The perks of being pretty
It’s something most of us just sort of take as a given: beautiful people have it easier. This video has been floating around for the past week or so and getting quite a bit of attention for its comment on the privileges pretty women appear to get on a day-to-day basis. As an experiment, Caroline, a British journalist, hits the town dressed up in two different personas- Plain Caroline, with no makeup and her hair pulled back, dressed in conservative, unremarkable clothing, and Sexy Caroline, dolled up with red lips, curled hair, high heels and a short, tight dress. The methodology is simple- as both characters, she goes around asking for free stuff.
Not surprisingly, Sexy Caroline gets a much more favourable response, and ends up with free bus trips, taxi rides, ice creams, cakes and drinks. It reminds me of on the Simple Life when Paris and Nicole would walk into bottle shops or convenience stores or whatever and just say ‘Can we have this for free?’ and they were always, always indulged. Plain Caroline, on the other hand, finally ends up with a free drink, but spends most of the day being ignored and sent away.
Obviously, it’s not a scientific experiment- but then, it never claimed to be. After all, she doesn’t talk to the same people in her different get-ups, so it is hard to really compare if she would have gotten different responses. She does behave more confidently and flirtatiously as Sexy Caroline, which could very possibly influence how they respond to her as much as her looks do, and we don’t know how much was edited out. But to me, whether it’s completely accurate or not isn’t really the point. What’s important is that it’s opened up a dialogue about how much appearance matters.
The interesting thing is it’s not even a matter of being naturally beautiful or not. Even Plain Caroline isn’t actually plain at all, and I’m sure that even the most ‘ordinary’ looking girl would get the same response as Sexy Caroline if she was all dolled up like her. So it’s not actually an issue of beauty, but the extent to which you conform to standards of femininity. Caroline hasn’t changed her face or body. It’s just the different costumes she puts on, how she presents herself as a woman.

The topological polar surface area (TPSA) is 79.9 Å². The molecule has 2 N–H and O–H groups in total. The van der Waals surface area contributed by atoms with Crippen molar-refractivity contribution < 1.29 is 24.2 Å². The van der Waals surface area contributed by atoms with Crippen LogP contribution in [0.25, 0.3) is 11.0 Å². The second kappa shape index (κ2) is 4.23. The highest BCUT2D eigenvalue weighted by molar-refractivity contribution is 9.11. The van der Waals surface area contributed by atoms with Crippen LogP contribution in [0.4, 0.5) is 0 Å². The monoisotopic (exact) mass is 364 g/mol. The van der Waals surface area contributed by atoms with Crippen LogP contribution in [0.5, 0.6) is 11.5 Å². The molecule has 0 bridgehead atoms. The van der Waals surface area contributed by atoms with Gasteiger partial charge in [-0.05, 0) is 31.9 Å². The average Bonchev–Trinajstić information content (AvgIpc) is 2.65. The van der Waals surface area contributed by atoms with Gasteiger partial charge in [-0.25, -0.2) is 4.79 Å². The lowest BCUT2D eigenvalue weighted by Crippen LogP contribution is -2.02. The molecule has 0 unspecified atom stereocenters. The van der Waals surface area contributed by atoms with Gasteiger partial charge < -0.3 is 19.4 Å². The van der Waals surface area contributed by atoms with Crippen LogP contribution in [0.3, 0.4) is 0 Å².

It made me think about how being dressed a certain way can affect how you feel and how you interact with others. The way I’m dressed on a particular day- or, more accurately, my perception of how attractive I look dressed that way- definitely influences how I act. It changes the way I walk down the street, the way I talk to shopkeepers, the way I sit on public transport. If I’m feeling attractive, I strut and pose and act as if everyone is watching my every move. If I’m feeling plain or ugly, I act as if I hope I won’t be noticed.
Plain Caroline acted kind of goofy and gave up quickly when she was shot down, but Sexy Caroline was cute and coquettish and had the confidence to keep flirting until she got what she wanted. Sure, maybe it was partly put on to help her get the results she wanted for the video, but it’s possible it was also partly just how she felt in her different personas. If you feel plain and dowdy, it’s naturally harder to act cute and flirty, especially if nobody is responding to you. Knowing you look like a knockout, however, and having people stare at you and lap up your flirting, can be the perfect boost to amp up your attitude.
So maybe instead of it being a matter of beautiful girls getting what they want, it’s more that feeling attractive gives you confidence, and confidence gets you what you want. It’s possible- I think it’s definitely at least part of what’s going on. The question then is how you can feel attractive all the time even if you’re not objectively living up to the standards of feminine beauty.